McCall’s Call: Moving Beyond Chip ETFs


In the age of computing and the Internet, the semiconductor industry has become a leading indicator for the technology sector and overall global economy. But even that may be a bit outdated.

Matthew D. McCall If you were to conclude that the tech sector is flat on its back and the economy can't be far behind because the widely followed Philadelphia Semiconductor Index (SOX) recently hit its lowest level since November, you just might be wrong.

That's because the chip industry is splitting-with the old markets, such as desktop computers, lagging, and the newer generation of products, like iPads and smart phones, still selling briskly.

Research firm Gartner expects annual sales of the overall chip sector to increase by 6 percent annually in the next four to five years. A large portion of that growth can be attributed to iPads and smart phones.

So, I thought that looking at ETFs that parse the old and the new in the world of tech might be sensible at a time when the economic recovery appears to again be vulnerable amid sovereign debt crises on both sides of the Atlantic.

Semis Vs. Technology

The HOLDRS Semiconductor ETF (NYSEArca:SMH), a throwback to the heyday of the Internet bubble, is the bellwether of the adage "where chips go, so too does the economy."

Year-to-date, SMH is down a bit less than 1 percent.

By the way, SMH isn't a bona fide ETF; it's just an exchange-traded basket of securities that was put together many years ago and, apart from the companies that have gone out of business and are no longer part of SMH, its composition is frozen in time. While still valuable, it's also become a metaphor for how much has changed.

So, if you look at the SPDR Select Sector Technology ETF (NYSEArca:XLK), a real broad-based ETF with more ties to the modern world of technology, things look different. XLK's year-to-date returns are 2.5 percent.

While XLK's and SMH's 2011 returns aren't too far apart, they look quite different since they both reached highs earlier this year. Since then, SMH is down 12.7 percent and XLK has fallen 4.6 percent.

SMH's sharp slide has many stock-market watchers concerned about the rest of the technology-related sectors as well as electronics companies and retailers selling anything with a microchip.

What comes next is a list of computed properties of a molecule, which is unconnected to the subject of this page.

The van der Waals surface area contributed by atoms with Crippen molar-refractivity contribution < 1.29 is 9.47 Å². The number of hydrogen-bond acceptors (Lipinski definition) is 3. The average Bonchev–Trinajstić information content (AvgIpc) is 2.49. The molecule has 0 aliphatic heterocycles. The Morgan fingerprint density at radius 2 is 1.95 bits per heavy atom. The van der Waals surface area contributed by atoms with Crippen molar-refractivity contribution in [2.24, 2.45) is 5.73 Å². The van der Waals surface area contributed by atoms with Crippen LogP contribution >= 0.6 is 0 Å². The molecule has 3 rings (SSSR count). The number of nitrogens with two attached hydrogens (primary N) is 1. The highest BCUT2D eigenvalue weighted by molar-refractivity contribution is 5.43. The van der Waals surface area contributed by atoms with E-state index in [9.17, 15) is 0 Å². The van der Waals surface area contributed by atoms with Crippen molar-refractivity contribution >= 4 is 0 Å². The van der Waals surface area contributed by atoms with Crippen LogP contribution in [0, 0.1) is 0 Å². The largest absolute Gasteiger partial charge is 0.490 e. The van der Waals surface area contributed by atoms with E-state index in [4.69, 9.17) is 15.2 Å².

As I said, that may be a hasty judgment. And, behind the divergent returns of SMH and XLK is the diversification of XLK and the fact that only 11 percent of the ETF is invested in semiconductor stocks.

The majority of XLK is allocated to computers and peripherals; software; and IT services. The heavy weight in the ETF is Apple (NasdaqGS:AAPL) with a 13.4 percent allocation.

Software:The New Indicator?

These days, companies cutting overhead while increasing production means they're eliminating jobs. This is possible because of the development of software that can do jobs only people could do in the past.

That's why I believe software and, more specifically, the cloud computing space, is the future of technology.

To my point, the iShares S&P GSTI Software ETF (NYSEArca:IGV) has outperformed both the semiconductor and technology ETFs with a gain of 5 percent in 2011. The ETF is heavily weighted towards big names such as Microsoft (Nasdaq:MSFT) and Oracle (Nasdaq:ORCL), but also has some exposure to the lesser-known companies that are players in the booming cloud computing sector.

Investors open to narrowing their focus to the cloud computing sector now have an option in the world of ETFs:the First Trust ISE Cloud Computing ETF (NYSEArca:SKYY). There is some overlap between IGV and SKYY, but the major difference is the exclusion of the mega-cap names in SKYY.

The benefit of cloud computing is that it allows companies to outsource much of their information technology infrastructure, while also enabling them to increase productivity of their employees through more efficient access to information. It sounds like a win-win scenario for all parties involved.

A Technology Portfolio

To sum up all these crosscurrents, XLK may be the best option for the passive investor because it gives exposure to the large-cap names as well as most of the sectors within the industry.

More active and risk-tolerant investors might consider picking a couple of technology ETFs to play the boom in cloud computing, software or even an intermediate-term bounce in semiconductors. This strategy is more time-consuming, but the long-term payoff could be higher.

If I had to take positions today, it would be in SKYY and SMH.

The SKYY play is a long-term bet on the emerging cloud computing sector, and SMH is a value play, as it's lagging its peers and is due for a rebound.

But, both positions need stop-loss orders as soon as they're purchased, due to the potential of high volatility in the future.

Matthew D. McCall is editor of The ETF Bulletin and president of Penn Financial Group LLC, a New York-based wealth management firm specializing in investment strategies using ETFs.

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Copyright ® 2011 IndexUniverse LLC . All Rights Reserved.

The views and opinions expressed herein are the views and opinions of the author and do not necessarily reflect those of The NASDAQ OMX Group, Inc.

This article appears in: Investing , ETFs

Referenced Stocks: IGV , SMH , XLK



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